It is only two years before Malawi celebrates its golden jubilee of independence, but the country is far from being free from poverty. Almost 50 years after independence, the so-called sovereign nation still depends on donor aid to run its affairs.
No wonder, its people die of hunger amid plenty of natural resourcesâ€”water, fertile soils and minerals. People in the countryâ€™s major cities wake up to dry taps, yet the country is endowed with Lake Malawi, Shire River and many other water bodies.
Tired of living in poverty, people of Sinkani Village, Traditional Authority Njewa, in Lilongwe formed a community village savings and loans group called Mpita. This was in 2005 after officials from Community Savings and Investment Promotion (Comsip) visited the community and pledged to support them in their endeavour.
â€œIt was great news in the village. Most people welcomed the development and quickly formed the group,â€ says Ibrahim Tayib, one of the groupâ€™s founding members: â€œWe all saw our poverty ending.â€
But within a short period, they got frustrated. The reality contradicted their expectations.
â€œComsip officials said they were not there to give us loans, but to help us manage our own finances. We learnt that we were supposed to contribute towards the groupâ€™s capital and later on obtain loans from our own savings. This did not go down well with many people and they abandoned the group,â€ Tayib explains.
By 2006, only 10 members, five men and five women, remained in the group. The initial contribution amounted to K10 000.
By contributing, it meant the member had bought shares. They kept on contributing, giving out loans and by 2007, the groupâ€™s money went up to K350 000.
In 2009, the amount reached K875 000. Tayib was chosen as the groupâ€™s chairperson.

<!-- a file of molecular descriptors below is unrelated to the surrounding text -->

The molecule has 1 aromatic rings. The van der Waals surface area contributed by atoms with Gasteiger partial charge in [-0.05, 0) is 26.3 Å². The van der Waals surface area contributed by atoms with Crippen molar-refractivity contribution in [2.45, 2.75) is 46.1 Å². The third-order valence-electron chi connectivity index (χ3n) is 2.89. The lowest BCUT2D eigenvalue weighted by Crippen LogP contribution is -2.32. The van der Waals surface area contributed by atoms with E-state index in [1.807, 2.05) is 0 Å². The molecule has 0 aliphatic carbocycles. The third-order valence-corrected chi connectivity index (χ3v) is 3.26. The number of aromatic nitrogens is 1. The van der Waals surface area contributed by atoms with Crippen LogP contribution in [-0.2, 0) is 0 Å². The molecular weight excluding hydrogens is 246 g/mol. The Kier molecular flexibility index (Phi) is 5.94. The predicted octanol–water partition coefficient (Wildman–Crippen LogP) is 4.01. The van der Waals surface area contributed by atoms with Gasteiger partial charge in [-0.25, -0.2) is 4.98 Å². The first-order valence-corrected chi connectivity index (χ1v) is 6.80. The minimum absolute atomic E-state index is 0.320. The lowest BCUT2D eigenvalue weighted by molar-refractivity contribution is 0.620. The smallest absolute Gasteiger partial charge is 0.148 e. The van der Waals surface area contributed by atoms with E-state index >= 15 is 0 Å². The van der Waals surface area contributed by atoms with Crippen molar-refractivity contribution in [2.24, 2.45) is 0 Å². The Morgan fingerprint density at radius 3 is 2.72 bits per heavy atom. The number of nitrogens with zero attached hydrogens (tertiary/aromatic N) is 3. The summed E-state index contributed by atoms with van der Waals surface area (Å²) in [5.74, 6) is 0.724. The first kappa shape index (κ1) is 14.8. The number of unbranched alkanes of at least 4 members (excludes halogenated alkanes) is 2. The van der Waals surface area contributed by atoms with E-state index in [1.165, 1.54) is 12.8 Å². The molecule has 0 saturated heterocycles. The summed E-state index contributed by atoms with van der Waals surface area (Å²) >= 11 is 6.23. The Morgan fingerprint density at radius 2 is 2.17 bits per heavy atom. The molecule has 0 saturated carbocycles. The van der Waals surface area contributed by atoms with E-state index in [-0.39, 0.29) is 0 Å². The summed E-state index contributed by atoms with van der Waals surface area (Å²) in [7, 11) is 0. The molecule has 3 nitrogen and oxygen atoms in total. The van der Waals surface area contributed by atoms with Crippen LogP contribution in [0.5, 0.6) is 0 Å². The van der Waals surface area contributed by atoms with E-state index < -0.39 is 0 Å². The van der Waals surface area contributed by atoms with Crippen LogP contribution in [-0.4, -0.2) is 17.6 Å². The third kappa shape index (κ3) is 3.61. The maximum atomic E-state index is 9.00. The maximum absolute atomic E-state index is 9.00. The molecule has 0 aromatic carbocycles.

â€œAs of now, our finances stand at K3.4 million,â€ he says.
Instead of just keeping the money, the group has invested part of the money in other areas.
As Tayib says: â€œIn February this year, we bought a three-tonne truck. It belongs to the group, whose membership still remains at 10 and the millions belong to them.
â€œWe could not readmit those who had chickened out at earlier stage because they had showed their true colours. They were after spending and not making money. But these days, they plead with us to allow them in again.â€
The group also hires out its truck and makes about K100 000 to K350 000 a month.
Apart from the truck, Mpita Savings and Loans Group has bought a piece of land where they plan to build an office block. The members have also benefitted individually.
â€œSome have built modern houses, some of which they rent out. Others are running family businesses such as shops and a bakery.
There is a fertiliser revolving scheme with a limitless number of bags of fertilisers one can obtain. Tayib says others get up to 15 bags per person.
The group also runs a medical scheme where, if a member falls sick, he or she can get money for medical expenses.
â€œIt is a simple scheme, which has no hidden costs and conditions,â€ he says.
The members are visionary and value education.
â€œIt is mandatory for each memberâ€™s children to go to school,â€ he says.
One of the five female members is Lozina Tafatatha. With an initial share contribution of K500 in 2005, Tafatathaâ€™s shares are now in thousands of kwacha.
â€œSoon, I will be a millionaire,â€ she says.
She owns a tea room and a bakery, businesses whose capital came from the group.
â€œI have also bought land where I will build modern houses like those in towns,â€ Tafatatha says.
Each venture is never without ups and downs. The chairperson recalled an incident in 2010 where a person got a loan of K 15 000 and offered a refrigerator as collateral.
â€œThe person failed to repay the loan and the refrigerator was confiscated. The person reported us to police and I was arrested and accused of theft,â€ says Tayib.
They were saved by documentation.
â€œWe registered the group with the Ministry of Trade and Industry and we have a certificate for our operations. It is this certificate that saved us from the law enforcers,â€ he explains.
Non-members are also free to obtain loans from the group.
â€œMembers pay 15 percent interest rate while non-members pay 20 percent,â€ he says.
Given the success story of Mpita Savings and Loans Group, it is possible for Malawi to develop and stop relying of donor aid.
The group has proved that it is possible to recover the economy and develop it further by simply tapping on domestic resources.